I am writing in response to the wonderful article on the “hippie invasion,” written by Isaac Parish and published in last week’s edition. I was 14 or 15 when the hippies migrated to Rappahannock County in the early 70s. This occurrence had a significant impact on me, informing and influencing the trajectory of my life in subtle and not-so-subtle ways. Many of the values expressed by the counter-cultural movement continue to resonate for me, some four decades later.
Can we accept a responsibility to protect this place, not just for us humans, but for our wild kin who were here first and whose habitat is increasingly diminished and threatened on all sides? Can our lives continue to be enriched by this close contact with nature if we unwittingly take part in its destruction — even if this destruction is ever so gradual?
Letters to the editor reflect the opinion of the writer(s), not the Rapp News. Comment below or by writing a letter to the editor: firstname.lastname@example.org.
Remember, I’m not invested in whether the decision to release Vincent Martin was the right one or wrong one. And I’m not in a position to fully understand the procedures and policies that were or weren’t followed.
Rappahannock Democrats addressed this by providing information about the Virginia government reservation sign-up site as soon as we became aware of it, at our monthly meeting and by email and social media. Some of our members also reached out to neighbors they knew did not have internet access offering to help them sign up.
Mr. Maxwell’s criticism of the leadership of Lord Fairfax Community College (LFCC) is long on history but gets the fundamental question wrong. True, Lord Fairfax was a man of his time and cannot be fairly judged by today’s standards. But LFCC is a product of our times — it was founded in 1970, not 1770.
A few days ago I was taking care of some office work when I focused on a “dinosaur” of an “all in one” printer, scanner, fax and copy machine taking up space. It had been some time since it was used, having been replaced by a scanner app and a small bluetooth printer.
To Michelle Galler, who lost her internet service provider at an inconvenient time: Welcome to 2021 (or 1995 as the case may be). These tech corporations could care less about your circumstances. They have an army of lobbyists paid to keep them free from regulation. Think Texas power grid.
In his presentation to the Rappahannock BOS last week, Ron Maxwell brilliantly refuted Mike Wenger’s claim in a recent Rappahannock News commentary that Lord Fairfax had, “left no significant contributions to the political development of colonial Virginia” [Feb. 25, 2021]. At that same meeting, LFCC President Kim Blosser said that, in part, the college’s students of today, and potential future students, have very little in common with Lord Fairfax, the man.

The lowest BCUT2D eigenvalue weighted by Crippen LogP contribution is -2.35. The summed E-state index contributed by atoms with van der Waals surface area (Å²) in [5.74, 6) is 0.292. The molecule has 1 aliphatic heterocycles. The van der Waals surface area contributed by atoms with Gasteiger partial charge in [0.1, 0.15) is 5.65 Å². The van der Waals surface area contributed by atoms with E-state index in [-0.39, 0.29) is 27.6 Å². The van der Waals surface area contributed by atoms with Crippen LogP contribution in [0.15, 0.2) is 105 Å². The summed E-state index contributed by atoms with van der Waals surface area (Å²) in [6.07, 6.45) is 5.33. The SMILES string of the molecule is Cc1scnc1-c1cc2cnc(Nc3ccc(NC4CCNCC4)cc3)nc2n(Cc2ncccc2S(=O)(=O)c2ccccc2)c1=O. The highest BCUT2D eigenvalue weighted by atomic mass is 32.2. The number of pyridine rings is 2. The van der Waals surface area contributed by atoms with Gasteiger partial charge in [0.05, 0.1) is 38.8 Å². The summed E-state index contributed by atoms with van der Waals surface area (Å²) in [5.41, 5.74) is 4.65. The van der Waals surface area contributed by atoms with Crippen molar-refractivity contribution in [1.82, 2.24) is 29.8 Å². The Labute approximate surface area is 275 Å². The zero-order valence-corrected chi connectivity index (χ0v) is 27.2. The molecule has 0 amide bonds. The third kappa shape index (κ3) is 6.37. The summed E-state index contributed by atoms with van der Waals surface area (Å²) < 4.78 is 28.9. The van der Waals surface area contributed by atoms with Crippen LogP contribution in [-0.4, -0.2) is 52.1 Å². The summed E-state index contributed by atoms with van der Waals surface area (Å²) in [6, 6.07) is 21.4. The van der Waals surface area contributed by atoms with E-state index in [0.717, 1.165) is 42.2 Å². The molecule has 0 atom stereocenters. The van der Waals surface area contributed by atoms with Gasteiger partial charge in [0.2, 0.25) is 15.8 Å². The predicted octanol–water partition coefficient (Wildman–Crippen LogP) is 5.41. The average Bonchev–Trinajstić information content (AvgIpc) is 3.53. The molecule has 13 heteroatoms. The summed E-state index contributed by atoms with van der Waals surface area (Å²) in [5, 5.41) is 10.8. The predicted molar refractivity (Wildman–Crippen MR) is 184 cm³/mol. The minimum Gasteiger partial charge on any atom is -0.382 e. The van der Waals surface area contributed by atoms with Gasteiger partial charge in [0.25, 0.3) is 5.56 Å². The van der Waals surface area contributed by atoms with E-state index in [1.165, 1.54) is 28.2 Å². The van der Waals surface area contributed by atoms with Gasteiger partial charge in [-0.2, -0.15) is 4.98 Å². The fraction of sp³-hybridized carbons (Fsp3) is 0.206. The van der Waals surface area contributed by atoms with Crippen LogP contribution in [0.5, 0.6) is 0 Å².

In a recent issue of the Rappahannock News, I wrote an opinion piece in response to an attack on Supervisor Ron Frazier regarding his attendance at the huge Trump rally in the Ellipse park by the White House. Ron was being accused, without any evidence whatsoever, of being amongst that crowd of idiots who invaded the Capitol later that day.
The time has come to draw a line. I have learned to eschew involvement in public debate because what currently passes for civil discourse is all too often anything but civil. I am especially reticent about commenting on matters pertaining to Judaism because it is my experience as a historian of Jewish descent that many people involved in these discussions do not appreciate the depth of historical Jewish suffering. Prima facie evidence of this issue can be seen in the growing tendency of commentators to use Jewish bodies as a currency for measuring an expressed sense of grievance.
I am relaying this cautionary tale, not only as a reprimand to HughesNet about how they created and handled a bad situation, but as a warning to the community as to how exposed HughesNet customers are to the company’s unclear and nonsensical interpretation of the law — and for which customers have little recourse.
If I thought Donald Trump had proof — beyond repeating over and over again — that widespread criminal acts in many districts across the nation stole the election from him, I too might have rushed to Washington D.C. on Jan. 6 in a last-ditch attempt to save our democracy.